Outlook 2018
Monday, 15 January 2018

The very long term

As we have pointed out in previous Quarterly Market Outlooks, the unprecedented liquidity injection by the developed world’s major central banks has made short term market forecasting very difficult. We, therefore, thought it would be helpful to update our views as to where North American markets in general and the U.S. market in particular might be situated in a longer term perspective.

As regular readers of our Strategy Notes will know, we have always been interested in market cycles. We divide these into cyclical and secular cycles. On average, secular uptrends comprise several four to 4.5 year cycles and can last anywhere from 10 to 30 years. Over the last 120 years, there have been four secular bull markets. The first took 13 years from 1896 to 1909 and saw the Dow Jones Industrial Index gain over 200%. The second was in the 1920’s (1920 to 1929) and resulted in a 300% gain. The third lasted 30 years (1942-1972) and resulted in a gain of almost 800%. The fourth secular bull market was the biggest of the four and saw the DJII gain almost 1400% (from 1982 to 2000).

Secular downtrends tend to be shorter than secular uptrends – roughly 12 years on average versus 18.5 years for the average secular bull market – although the current secular bear market has lasted 17 years. In contrast, compared to the normal four to 4.5 year cycle, the current cyclical bull market has lasted almost nine years from its inception in March 2009, making it the second longest in history. Cyclical bull markets do not die of old age. They normally end as a result of a recession (9 out of the last 10 times in terms of the US market). The extended cyclical bull market owes much of its unusual length to the extraordinary monetary measures taken since 2009 by the Federal Reserve Board.

The good news as we expand on in the section below in regards to the shorter term market outlook is that we do not currently see an imminent risk of a recession ending the bull market over the next 12 months unless there is a major unexpected exogenous shock to the U.S. economy. In fact, in Q4 we completed our regular semi-annual interviews with the major Canadian banks (as well as the rest of the companies in our equity universe). One of the questions, we have asked the bank CFO’s we have interviewed is when is the earliest they currently see (from interactions with their clients and talking to their Economics departments) as  a possibility for a North American recession – again barring an exogenous event. The personal view of one of the CFO’s who also was previously in charge of Risk for the bank was “not until at least 2019”. Although this cycle is “long in the tooth”, the moderate recovery in U.S. GDP would likely result in a drawn out cycle. In sum, it is still our view that we will see one more cyclical bear market before the current secular bear terminates.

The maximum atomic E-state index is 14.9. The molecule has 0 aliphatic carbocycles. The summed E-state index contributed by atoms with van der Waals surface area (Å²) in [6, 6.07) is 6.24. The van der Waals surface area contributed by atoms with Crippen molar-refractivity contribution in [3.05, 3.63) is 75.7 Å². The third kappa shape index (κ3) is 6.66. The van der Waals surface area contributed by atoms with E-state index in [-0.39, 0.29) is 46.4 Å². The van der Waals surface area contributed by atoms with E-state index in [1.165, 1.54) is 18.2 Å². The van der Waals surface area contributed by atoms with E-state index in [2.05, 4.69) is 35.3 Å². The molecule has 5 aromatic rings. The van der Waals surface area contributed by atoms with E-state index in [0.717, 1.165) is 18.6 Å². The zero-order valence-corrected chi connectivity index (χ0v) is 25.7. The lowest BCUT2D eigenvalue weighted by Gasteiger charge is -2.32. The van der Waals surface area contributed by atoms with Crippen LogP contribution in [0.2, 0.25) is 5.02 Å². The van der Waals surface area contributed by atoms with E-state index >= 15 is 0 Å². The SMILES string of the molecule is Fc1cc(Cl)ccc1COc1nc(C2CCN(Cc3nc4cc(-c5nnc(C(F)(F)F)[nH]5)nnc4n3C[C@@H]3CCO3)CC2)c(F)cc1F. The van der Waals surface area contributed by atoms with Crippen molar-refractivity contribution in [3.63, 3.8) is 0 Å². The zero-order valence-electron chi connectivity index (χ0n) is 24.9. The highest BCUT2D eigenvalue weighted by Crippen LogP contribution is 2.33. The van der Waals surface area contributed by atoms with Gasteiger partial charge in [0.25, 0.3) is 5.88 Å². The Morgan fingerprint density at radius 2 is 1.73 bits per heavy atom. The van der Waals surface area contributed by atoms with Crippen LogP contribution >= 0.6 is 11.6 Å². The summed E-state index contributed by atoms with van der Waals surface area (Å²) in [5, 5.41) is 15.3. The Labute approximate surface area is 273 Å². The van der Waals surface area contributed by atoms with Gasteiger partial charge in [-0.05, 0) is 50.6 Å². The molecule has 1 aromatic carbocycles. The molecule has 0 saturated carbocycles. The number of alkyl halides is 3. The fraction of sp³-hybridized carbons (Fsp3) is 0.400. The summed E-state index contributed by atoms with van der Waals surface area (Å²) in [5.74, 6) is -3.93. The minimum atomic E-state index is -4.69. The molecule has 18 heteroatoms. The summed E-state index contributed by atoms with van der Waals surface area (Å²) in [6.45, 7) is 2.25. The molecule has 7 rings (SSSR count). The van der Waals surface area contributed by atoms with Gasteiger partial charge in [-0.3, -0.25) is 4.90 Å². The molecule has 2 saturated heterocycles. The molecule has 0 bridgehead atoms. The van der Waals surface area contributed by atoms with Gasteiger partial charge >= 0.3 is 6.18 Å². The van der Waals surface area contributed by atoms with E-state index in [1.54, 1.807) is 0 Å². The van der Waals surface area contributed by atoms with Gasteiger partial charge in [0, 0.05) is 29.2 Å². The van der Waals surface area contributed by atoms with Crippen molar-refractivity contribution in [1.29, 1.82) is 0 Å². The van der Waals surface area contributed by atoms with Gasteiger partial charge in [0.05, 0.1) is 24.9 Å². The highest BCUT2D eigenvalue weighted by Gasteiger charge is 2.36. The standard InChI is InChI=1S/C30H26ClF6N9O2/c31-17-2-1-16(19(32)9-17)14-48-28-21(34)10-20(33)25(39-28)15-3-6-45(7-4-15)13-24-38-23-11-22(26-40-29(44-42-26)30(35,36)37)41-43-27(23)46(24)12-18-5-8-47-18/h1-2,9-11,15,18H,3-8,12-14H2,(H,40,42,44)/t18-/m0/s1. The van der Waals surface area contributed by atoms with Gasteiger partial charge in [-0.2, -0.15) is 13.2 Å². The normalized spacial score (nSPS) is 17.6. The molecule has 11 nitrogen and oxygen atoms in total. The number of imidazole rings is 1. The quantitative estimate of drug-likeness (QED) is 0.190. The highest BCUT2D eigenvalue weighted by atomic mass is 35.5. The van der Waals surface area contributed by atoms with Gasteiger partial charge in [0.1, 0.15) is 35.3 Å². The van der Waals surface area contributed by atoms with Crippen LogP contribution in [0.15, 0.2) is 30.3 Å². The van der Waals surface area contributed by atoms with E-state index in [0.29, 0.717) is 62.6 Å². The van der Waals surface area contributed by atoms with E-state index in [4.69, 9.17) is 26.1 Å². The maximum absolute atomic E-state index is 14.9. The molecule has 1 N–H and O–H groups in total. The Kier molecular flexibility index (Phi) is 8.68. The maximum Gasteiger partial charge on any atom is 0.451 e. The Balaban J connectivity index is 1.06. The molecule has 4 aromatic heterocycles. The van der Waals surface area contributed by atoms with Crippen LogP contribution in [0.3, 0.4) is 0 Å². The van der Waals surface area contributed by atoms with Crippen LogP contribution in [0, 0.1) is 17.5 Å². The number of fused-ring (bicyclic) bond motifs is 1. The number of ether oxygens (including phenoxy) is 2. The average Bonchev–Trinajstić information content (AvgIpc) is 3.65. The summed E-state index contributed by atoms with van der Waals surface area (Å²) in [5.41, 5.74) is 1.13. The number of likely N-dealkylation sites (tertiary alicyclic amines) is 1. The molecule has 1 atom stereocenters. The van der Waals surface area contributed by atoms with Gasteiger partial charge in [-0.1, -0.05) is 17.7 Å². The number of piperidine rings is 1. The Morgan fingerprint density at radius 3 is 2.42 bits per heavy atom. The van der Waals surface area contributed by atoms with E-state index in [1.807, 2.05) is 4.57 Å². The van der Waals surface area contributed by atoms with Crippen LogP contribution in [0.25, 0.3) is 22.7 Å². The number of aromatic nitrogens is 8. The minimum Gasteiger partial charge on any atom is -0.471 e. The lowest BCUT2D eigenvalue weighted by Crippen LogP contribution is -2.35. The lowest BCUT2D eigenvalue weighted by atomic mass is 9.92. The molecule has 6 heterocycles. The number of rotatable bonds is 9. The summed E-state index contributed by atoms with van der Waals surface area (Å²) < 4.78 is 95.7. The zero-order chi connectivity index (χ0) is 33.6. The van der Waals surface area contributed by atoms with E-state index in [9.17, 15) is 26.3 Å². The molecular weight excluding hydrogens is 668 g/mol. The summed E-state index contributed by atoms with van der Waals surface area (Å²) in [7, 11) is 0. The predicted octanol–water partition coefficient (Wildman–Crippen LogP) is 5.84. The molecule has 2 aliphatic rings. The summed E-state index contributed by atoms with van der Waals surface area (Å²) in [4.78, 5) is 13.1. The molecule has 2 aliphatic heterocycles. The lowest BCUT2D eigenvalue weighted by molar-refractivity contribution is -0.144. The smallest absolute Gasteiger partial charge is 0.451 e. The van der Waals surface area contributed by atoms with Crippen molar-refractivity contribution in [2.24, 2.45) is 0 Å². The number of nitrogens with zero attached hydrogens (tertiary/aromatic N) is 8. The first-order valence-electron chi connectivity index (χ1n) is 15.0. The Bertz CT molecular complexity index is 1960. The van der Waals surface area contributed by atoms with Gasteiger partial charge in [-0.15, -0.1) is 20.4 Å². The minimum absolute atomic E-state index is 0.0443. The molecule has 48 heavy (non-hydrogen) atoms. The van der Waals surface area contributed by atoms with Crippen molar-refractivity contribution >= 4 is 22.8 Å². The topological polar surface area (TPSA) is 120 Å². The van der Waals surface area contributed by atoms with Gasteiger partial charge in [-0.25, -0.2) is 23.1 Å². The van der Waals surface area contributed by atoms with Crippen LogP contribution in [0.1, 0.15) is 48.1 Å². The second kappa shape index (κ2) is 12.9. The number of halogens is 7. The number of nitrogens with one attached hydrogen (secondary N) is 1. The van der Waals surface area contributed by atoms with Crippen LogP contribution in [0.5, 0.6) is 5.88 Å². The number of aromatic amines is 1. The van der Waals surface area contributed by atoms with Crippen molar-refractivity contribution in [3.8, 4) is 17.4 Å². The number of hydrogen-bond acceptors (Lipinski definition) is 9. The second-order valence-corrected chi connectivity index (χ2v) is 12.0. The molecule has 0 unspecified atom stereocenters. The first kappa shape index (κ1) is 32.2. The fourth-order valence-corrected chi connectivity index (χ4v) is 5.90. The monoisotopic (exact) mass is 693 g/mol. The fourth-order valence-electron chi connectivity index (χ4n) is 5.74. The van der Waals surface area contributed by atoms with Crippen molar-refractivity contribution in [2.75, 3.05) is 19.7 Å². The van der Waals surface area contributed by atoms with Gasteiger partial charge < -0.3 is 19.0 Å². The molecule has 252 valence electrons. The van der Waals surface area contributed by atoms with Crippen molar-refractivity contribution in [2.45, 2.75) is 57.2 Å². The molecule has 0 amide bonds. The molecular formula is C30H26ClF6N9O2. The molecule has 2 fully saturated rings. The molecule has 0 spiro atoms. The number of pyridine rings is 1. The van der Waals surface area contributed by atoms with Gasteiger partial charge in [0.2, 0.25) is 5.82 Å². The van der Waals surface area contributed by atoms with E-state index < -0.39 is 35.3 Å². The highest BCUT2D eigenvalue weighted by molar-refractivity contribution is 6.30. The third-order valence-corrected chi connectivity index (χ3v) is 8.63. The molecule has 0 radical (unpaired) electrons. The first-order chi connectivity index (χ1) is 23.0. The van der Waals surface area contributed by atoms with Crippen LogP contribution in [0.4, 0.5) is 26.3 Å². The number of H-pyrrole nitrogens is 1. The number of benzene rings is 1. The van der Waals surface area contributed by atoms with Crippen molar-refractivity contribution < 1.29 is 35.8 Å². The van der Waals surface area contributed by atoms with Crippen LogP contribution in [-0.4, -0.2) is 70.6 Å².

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The long term outlook for dividend growth stocks in a rising interest rate environment
Monday, 18 December 2017

Stock Market Outlook

In our recent Strategy Notes, we said that we were hopeful that we could see some very satisfactory gains over the next year in the TSX since we viewed our previous target of 16,000 for the TSX as very conservative as it was based on an oil price in the low $50’s. Our conviction is growing stronger that global oil inventories will fall below their five-year average by the middle of 2018. If this proves to be the case, the oil price would handily surpass the $60 level and possibly the $70 level. That would mean, in our view, a TSX target of at least 17,000 in 2018 and a reversion to outperformance by the TSX relative to the S&P 500 such as we enjoyed in 2016 but have not experienced this year.

Several clients have asked us of late about our view that long term interest rates have likely bottomed on a secular basis and wondered whether a rising rate environment would be negative for dividend paying stocks. We contest this view and this Strategy Note will examine the historical data for dividend payers and their performance in a rising rate environment.